Anaheim Mayor Says California State Auditor’s Office Report Wrong
“Contrary to the state report, Anaheim is doing very well,” says
Anaheim, California – Our city has emerged from the challenge of our time with an economic recovery underway and a bright future ahead.
You wouldn’t know from a recent report on California cities that ranked Anaheim alongside El Cerrito and Calexico.
The report, by the California State Auditor’s Office, generated titles as expected. But he was wrong.
No one takes financial health more seriously than I do. I look forward to discussing Anaheim’s budget, pensions and debt.
But I challenge the methodology of the report and the characterization of our city.
Full-service city, enviable economy
Anaheim is a full-service city with police and fire departments, water and electrical services, and the West Coast’s largest convention center.
At its largest extent, our annual budget is $ 2 billion with our debts and obligations spread across what is California’s 10th largest city.
In a typical year, Anaheim welcomes more than 25 million visitors to our theme parks, convention center, and sports and entertainment venues. Our economy is the envy of the cities questioned by the listener.
Like almost all cities, we have pensions and debt. This should come as no surprise to anyone. As a fiscally conservative city, we take on obligations knowing we can meet them.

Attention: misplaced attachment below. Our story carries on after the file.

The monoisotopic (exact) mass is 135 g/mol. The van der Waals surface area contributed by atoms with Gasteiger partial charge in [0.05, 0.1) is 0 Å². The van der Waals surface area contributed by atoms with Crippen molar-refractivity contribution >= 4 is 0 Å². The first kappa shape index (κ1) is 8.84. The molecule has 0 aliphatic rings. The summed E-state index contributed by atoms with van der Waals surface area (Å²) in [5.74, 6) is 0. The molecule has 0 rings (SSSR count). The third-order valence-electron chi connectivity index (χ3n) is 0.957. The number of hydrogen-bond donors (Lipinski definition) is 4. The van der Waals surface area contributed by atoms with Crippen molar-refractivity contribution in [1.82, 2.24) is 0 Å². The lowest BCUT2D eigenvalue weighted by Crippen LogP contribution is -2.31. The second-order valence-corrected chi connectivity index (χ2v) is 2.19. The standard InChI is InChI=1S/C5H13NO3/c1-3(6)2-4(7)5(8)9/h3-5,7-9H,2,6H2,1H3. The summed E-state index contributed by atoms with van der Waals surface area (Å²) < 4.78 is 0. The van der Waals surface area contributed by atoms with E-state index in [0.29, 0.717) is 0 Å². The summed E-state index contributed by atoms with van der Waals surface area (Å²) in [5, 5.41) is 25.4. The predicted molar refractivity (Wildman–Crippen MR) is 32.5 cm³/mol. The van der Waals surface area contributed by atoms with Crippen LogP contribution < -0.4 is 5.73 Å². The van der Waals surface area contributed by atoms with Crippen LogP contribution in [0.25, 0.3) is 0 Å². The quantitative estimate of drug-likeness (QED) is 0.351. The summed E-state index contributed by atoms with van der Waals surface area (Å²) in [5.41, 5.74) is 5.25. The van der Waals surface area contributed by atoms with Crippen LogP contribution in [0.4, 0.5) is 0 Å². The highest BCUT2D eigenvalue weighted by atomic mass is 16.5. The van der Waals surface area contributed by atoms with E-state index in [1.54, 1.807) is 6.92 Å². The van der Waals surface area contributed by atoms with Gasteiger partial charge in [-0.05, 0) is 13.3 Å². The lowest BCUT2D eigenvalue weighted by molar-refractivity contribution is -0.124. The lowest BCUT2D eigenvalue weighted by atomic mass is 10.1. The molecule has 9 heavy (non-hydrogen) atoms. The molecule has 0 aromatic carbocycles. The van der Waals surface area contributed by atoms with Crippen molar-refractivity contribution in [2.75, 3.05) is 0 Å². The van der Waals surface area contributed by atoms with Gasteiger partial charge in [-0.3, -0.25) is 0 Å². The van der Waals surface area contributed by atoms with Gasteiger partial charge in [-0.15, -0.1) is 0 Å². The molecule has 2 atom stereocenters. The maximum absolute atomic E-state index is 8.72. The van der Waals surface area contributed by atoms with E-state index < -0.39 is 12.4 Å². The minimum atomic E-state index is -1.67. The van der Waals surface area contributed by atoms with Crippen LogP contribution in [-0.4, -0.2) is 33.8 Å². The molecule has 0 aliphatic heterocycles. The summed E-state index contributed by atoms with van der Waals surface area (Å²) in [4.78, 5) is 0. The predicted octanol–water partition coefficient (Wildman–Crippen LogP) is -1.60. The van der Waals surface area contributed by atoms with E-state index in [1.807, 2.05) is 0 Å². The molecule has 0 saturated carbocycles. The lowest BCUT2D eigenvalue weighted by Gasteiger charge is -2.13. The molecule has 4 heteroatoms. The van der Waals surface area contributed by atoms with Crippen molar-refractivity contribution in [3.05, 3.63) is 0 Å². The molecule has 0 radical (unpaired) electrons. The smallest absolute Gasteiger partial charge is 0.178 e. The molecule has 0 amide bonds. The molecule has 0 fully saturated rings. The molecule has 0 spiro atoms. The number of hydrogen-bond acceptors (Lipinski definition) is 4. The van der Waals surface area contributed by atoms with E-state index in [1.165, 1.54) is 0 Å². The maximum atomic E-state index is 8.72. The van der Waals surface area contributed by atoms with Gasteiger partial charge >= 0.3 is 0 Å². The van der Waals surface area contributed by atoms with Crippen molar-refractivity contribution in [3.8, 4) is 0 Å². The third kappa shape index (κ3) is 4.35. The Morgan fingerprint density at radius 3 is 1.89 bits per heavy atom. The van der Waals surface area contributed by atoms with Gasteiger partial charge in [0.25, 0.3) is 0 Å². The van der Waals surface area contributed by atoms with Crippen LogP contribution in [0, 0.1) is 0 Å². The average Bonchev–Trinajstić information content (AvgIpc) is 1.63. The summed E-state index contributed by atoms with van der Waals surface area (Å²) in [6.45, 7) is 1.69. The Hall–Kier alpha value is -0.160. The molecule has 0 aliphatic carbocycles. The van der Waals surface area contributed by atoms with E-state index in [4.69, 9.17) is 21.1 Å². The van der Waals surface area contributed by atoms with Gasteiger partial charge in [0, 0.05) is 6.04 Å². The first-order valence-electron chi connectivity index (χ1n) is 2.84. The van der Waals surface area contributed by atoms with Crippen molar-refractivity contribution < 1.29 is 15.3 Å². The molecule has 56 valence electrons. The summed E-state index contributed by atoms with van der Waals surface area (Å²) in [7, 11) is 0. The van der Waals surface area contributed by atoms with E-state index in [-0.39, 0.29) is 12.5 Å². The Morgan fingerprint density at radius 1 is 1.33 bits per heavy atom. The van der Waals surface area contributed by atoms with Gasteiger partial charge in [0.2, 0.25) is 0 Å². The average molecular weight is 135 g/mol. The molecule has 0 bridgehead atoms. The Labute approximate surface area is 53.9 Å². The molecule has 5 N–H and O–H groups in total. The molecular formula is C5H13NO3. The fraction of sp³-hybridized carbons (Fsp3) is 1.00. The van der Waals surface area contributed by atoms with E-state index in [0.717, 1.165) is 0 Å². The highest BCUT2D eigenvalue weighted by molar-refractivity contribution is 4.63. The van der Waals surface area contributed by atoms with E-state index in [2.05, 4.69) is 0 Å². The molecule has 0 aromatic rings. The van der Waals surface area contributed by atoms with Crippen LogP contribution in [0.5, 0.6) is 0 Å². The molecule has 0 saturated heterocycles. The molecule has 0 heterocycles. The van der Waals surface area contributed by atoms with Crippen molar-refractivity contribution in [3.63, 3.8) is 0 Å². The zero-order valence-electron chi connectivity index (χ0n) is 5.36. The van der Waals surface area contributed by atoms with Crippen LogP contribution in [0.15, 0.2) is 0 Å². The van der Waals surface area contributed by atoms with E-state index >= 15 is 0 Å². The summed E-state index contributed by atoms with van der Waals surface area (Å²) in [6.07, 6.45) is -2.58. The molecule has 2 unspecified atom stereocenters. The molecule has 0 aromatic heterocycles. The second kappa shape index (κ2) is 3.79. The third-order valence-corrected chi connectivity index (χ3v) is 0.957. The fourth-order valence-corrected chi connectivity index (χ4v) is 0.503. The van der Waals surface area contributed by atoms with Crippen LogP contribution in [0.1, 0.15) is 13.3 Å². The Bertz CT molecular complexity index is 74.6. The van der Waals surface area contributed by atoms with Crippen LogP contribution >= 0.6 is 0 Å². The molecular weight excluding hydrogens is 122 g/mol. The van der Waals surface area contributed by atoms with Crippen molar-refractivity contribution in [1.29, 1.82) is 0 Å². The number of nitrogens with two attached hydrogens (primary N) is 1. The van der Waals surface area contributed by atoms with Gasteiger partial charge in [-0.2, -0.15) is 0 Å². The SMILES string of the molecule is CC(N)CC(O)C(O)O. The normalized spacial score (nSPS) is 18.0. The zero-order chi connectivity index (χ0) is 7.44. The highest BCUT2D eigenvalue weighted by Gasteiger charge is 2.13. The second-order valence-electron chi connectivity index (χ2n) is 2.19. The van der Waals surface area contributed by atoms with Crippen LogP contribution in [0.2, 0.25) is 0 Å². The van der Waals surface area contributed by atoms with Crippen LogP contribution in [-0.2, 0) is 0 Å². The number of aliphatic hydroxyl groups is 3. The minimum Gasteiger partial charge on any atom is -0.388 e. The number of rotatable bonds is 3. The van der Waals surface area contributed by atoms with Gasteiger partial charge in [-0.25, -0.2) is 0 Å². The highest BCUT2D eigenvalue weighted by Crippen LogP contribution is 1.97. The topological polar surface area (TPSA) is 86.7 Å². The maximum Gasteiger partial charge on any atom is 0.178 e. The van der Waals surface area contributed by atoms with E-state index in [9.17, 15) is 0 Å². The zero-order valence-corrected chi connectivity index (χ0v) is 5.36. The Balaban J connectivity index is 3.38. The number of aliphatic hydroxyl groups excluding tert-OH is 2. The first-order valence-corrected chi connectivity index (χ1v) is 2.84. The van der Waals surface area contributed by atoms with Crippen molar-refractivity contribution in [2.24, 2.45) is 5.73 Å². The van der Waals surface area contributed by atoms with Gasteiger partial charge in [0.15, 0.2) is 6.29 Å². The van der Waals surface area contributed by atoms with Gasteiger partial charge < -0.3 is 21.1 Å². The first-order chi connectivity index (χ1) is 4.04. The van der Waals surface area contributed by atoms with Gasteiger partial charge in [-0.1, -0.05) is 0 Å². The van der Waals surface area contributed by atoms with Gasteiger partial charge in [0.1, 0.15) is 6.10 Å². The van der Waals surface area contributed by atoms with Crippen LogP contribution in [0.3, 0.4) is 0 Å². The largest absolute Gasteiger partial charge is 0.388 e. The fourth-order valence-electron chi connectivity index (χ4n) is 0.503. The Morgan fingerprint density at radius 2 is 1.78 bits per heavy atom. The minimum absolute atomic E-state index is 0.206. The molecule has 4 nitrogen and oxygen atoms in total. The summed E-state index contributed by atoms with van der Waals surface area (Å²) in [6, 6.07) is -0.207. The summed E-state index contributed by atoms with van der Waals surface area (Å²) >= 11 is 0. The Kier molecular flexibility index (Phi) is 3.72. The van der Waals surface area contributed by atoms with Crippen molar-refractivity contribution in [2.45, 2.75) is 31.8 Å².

Reduce pensions, debt
After the 2012 reforms, around 70% of our pension obligations are now funded. We are on the right track to fully fund pensions as old schemes gradually disappear and give way to newer, more profitable schemes.
Much of Anaheim’s debt comes from $ 510 million borrowed for the 1990s Anaheim Hotel expansion.
There is good debt and bad debt. Our resort debt is clearly good. The return on investment nearly quadrupled the revenues of the city’s hotels, from $ 46 million in 1999 to $ 163 million in 2019.
Some of Anaheim Resort’s debt was paid off in 2019 with the possibility of paying off the balance by the end of this decade, years ahead of schedule.
This should free up some $ 100 million per year for our general fund.
Epic pandemic challenge met
The silence of the report on Anaheim’s handling of the pandemic crisis is revealing. Few cities could have resisted what Anaheim did and made it through on their own.
After years of growth and balanced budgets, we had to deal with a $ 100 million deficit in the general fund. The pandemic has hit Anaheim about as hard as any city. This is not bad management, just bad luck.
Yet we did it intact with a balanced budget and continued investments in parks, libraries, roads and public services.
Anaheim has passed this epic stress test by continuing to meet our obligations and without “crowding out” service to our community.
Yes, federal aid has helped to make up for lost income. And, yes, we borrowed $ 139 million to fill the remaining gaps in our annual budgets.
But we were faced with an impossible choice: to borrow or cut to the bone. The alternative? Public safety response times delayed, libraries closed and services decimated for the most needy in our community, including those living in homelessness.
Our ability to raise funds when needed is a testament to our financial strength. Our investment grade credit ratings on Wall Street allowed us to issue bonds at a favorable rate and made borrowing not only fiscally responsible but also smart.
Our bond offering was well received and contrasts sharply with the sensational picture drawn up by the auditor.
We have assumed this new obligation knowing what the State Auditor does not: Anaheim attracts billions of investments that will create new revenue for our city for years to come.
Reports come and go. But Anaheim’s track record and outlook speaks for itself.